I guess two is not quite enough for a pattern, we need three for a pattern. But here is a second word that has something to do with rocks. A good word to save up because someday, and I promise this, life will be back to normal and there will be cocktail parties and salon dinners and stuff. We already talked about a word relating to rocks, namely “regolith” (blog article). Here is another good word to save up:
What is an “orthostat”?
Again we turn to the source of all readily available knowledge — Wikipedia (article defining “orthostat”). An orthostat is:
a large stone with a more or less slab-like shape that has been artificially set upright.
Wikipedia explains further that:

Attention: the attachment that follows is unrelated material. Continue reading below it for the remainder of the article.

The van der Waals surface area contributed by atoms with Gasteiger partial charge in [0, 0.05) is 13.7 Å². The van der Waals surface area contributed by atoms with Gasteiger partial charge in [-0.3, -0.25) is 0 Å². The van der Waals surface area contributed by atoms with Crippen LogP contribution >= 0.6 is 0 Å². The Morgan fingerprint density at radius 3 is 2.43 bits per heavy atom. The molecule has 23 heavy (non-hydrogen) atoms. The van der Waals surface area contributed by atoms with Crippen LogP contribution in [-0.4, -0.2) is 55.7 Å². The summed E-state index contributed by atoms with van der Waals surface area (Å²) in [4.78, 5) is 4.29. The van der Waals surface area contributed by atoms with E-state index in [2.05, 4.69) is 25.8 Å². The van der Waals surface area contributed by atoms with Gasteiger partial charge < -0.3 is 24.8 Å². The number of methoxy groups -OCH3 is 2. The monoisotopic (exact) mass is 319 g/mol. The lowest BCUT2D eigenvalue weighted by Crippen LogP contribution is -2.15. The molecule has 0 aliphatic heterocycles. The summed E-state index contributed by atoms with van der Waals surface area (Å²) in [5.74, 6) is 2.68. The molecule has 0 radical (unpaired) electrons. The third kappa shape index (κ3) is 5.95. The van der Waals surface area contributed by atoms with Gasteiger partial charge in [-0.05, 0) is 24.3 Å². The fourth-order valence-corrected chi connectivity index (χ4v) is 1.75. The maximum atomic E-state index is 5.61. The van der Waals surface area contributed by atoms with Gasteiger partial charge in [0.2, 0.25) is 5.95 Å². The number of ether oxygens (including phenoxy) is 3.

a cube-shaped block is not an orthostat.
The point being that if a block is cube-shaped, then it fails to satisfy the requirement that it is “more or less slab-like”, but more importantly, if a block is cube-shaped, then there is no particular orientation that counts as “upright”. If a block is cube-shaped, then no orientation differs from another.
The most famous orthostats are, I imagine, the pairs of stones that hold up the lintels at Stonehenge. Such groups of three stones are of course called “trilithons”.
Anyway, now you know. Everywhere you look there are orthostats, and until now maybe you did not know that there is a word for such things. But now you know.
I am guessing an obelisk (a “tall, four-sided, narrow tapering monument which ends in a pyramid-like shape or pyramidion at the top”, Wikipedia article) does not count as an orthostat because it is not “slab-like”.
But anyway, save this one up because, I promise, some day life will be back to normal and there will be cocktail parties again and salon dinners again. And somebody will be trying to describe something and they can’t quite find the word, and the correct word will be “orthostat”, and you will be the one who provides that word.